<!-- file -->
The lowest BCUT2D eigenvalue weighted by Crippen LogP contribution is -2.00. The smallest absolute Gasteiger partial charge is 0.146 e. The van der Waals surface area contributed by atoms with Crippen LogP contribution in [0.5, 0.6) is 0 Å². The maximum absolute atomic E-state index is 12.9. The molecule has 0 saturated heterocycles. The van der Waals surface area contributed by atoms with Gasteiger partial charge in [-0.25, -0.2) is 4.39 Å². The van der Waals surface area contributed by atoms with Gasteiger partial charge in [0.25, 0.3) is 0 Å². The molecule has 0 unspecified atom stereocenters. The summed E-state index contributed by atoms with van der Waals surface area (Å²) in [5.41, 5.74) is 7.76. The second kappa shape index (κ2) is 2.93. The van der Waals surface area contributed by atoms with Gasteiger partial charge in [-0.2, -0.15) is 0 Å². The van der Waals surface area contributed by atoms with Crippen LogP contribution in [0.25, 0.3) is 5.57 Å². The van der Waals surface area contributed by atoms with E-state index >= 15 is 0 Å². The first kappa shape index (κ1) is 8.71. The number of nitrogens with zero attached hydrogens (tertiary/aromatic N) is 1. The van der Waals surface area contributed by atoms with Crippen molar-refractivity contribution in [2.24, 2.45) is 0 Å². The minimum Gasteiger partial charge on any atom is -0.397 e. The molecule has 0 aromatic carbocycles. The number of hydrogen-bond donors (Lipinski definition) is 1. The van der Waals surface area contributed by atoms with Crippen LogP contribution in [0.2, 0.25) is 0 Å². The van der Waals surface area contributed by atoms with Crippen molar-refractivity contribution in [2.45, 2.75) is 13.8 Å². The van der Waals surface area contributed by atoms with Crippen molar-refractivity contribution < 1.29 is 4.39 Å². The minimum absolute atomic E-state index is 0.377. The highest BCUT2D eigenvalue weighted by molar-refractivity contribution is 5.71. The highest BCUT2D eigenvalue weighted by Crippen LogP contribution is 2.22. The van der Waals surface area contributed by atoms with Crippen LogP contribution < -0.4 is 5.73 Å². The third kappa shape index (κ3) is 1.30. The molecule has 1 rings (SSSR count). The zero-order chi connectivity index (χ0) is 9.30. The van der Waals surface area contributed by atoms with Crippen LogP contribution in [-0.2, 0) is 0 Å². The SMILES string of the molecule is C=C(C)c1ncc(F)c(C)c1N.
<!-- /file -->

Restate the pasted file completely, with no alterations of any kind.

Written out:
The lowest BCUT2D eigenvalue weighted by Crippen LogP contribution is -2.00. The smallest absolute Gasteiger partial charge is 0.146 e. The van der Waals surface area contributed by atoms with Crippen LogP contribution in [0.5, 0.6) is 0 Å². The maximum absolute atomic E-state index is 12.9. The molecule has 0 saturated heterocycles. The van der Waals surface area contributed by atoms with Gasteiger partial charge in [-0.25, -0.2) is 4.39 Å². The van der Waals surface area contributed by atoms with Gasteiger partial charge in [0.25, 0.3) is 0 Å². The molecule has 0 unspecified atom stereocenters. The summed E-state index contributed by atoms with van der Waals surface area (Å²) in [5.41, 5.74) is 7.76. The second kappa shape index (κ2) is 2.93. The van der Waals surface area contributed by atoms with Gasteiger partial charge in [-0.2, -0.15) is 0 Å². The van der Waals surface area contributed by atoms with Crippen LogP contribution in [0.25, 0.3) is 5.57 Å². The van der Waals surface area contributed by atoms with E-state index >= 15 is 0 Å². The first kappa shape index (κ1) is 8.71. The number of nitrogens with zero attached hydrogens (tertiary/aromatic N) is 1. The van der Waals surface area contributed by atoms with Crippen molar-refractivity contribution in [2.24, 2.45) is 0 Å². The minimum Gasteiger partial charge on any atom is -0.397 e. The molecule has 0 aromatic carbocycles. The number of hydrogen-bond donors (Lipinski definition) is 1. The van der Waals surface area contributed by atoms with Crippen LogP contribution in [0.2, 0.25) is 0 Å². The van der Waals surface area contributed by atoms with Crippen molar-refractivity contribution in [2.45, 2.75) is 13.8 Å². The van der Waals surface area contributed by atoms with Crippen molar-refractivity contribution < 1.29 is 4.39 Å². The minimum absolute atomic E-state index is 0.377. The highest BCUT2D eigenvalue weighted by molar-refractivity contribution is 5.71. The highest BCUT2D eigenvalue weighted by Crippen LogP contribution is 2.22. The van der Waals surface area contributed by atoms with Crippen LogP contribution < -0.4 is 5.73 Å². The third kappa shape index (κ3) is 1.30. The molecule has 1 rings (SSSR count). The zero-order chi connectivity index (χ0) is 9.30. The van der Waals surface area contributed by atoms with Crippen LogP contribution in [-0.2, 0) is 0 Å². The SMILES string of the molecule is C=C(C)c1ncc(F)c(C)c1N.